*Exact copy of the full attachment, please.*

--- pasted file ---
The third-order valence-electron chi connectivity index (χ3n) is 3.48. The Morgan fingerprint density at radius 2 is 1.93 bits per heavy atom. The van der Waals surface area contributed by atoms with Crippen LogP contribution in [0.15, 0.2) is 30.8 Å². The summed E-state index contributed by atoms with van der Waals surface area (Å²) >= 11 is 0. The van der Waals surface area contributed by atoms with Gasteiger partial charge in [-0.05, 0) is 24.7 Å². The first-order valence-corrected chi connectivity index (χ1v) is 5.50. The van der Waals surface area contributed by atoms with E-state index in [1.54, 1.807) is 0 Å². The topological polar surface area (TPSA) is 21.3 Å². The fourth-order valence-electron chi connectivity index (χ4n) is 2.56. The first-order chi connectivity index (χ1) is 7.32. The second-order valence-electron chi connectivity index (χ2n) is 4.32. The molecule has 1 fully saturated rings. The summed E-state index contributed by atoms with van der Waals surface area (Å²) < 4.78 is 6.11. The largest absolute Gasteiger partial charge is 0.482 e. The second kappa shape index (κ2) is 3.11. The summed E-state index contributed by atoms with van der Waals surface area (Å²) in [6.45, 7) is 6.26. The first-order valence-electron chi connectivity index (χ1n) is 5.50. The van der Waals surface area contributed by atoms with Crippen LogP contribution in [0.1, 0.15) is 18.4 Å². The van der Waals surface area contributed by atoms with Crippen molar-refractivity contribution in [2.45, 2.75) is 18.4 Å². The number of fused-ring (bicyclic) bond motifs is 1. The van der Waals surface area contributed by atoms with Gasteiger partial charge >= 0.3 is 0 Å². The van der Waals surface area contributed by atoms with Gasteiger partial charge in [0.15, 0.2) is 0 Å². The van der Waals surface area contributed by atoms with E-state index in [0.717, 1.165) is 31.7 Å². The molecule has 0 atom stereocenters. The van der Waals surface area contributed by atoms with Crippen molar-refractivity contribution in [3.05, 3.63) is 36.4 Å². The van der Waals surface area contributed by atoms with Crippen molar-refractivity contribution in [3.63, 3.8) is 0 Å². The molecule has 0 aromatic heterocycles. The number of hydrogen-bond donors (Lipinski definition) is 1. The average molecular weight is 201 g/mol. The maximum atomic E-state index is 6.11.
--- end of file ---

The third-order valence-electron chi connectivity index (χ3n) is 3.48. The Morgan fingerprint density at radius 2 is 1.93 bits per heavy atom. The van der Waals surface area contributed by atoms with Crippen LogP contribution in [0.15, 0.2) is 30.8 Å². The summed E-state index contributed by atoms with van der Waals surface area (Å²) >= 11 is 0. The van der Waals surface area contributed by atoms with Gasteiger partial charge in [-0.05, 0) is 24.7 Å². The first-order valence-corrected chi connectivity index (χ1v) is 5.50. The van der Waals surface area contributed by atoms with E-state index in [1.54, 1.807) is 0 Å². The topological polar surface area (TPSA) is 21.3 Å². The fourth-order valence-electron chi connectivity index (χ4n) is 2.56. The first-order chi connectivity index (χ1) is 7.32. The second-order valence-electron chi connectivity index (χ2n) is 4.32. The molecule has 1 fully saturated rings. The summed E-state index contributed by atoms with van der Waals surface area (Å²) < 4.78 is 6.11. The largest absolute Gasteiger partial charge is 0.482 e. The second kappa shape index (κ2) is 3.11. The summed E-state index contributed by atoms with van der Waals surface area (Å²) in [6.45, 7) is 6.26. The first-order valence-electron chi connectivity index (χ1n) is 5.50. The van der Waals surface area contributed by atoms with Crippen LogP contribution in [0.1, 0.15) is 18.4 Å². The van der Waals surface area contributed by atoms with Crippen molar-refractivity contribution in [2.45, 2.75) is 18.4 Å². The number of fused-ring (bicyclic) bond motifs is 1. The van der Waals surface area contributed by atoms with Gasteiger partial charge >= 0.3 is 0 Å². The van der Waals surface area contributed by atoms with Gasteiger partial charge in [0.15, 0.2) is 0 Å². The van der Waals surface area contributed by atoms with E-state index in [0.717, 1.165) is 31.7 Å². The molecule has 0 atom stereocenters. The van der Waals surface area contributed by atoms with Crippen molar-refractivity contribution in [3.05, 3.63) is 36.4 Å². The van der Waals surface area contributed by atoms with Crippen molar-refractivity contribution in [3.63, 3.8) is 0 Å². The molecule has 0 aromatic heterocycles. The number of hydrogen-bond donors (Lipinski definition) is 1. The average molecular weight is 201 g/mol. The maximum atomic E-state index is 6.11.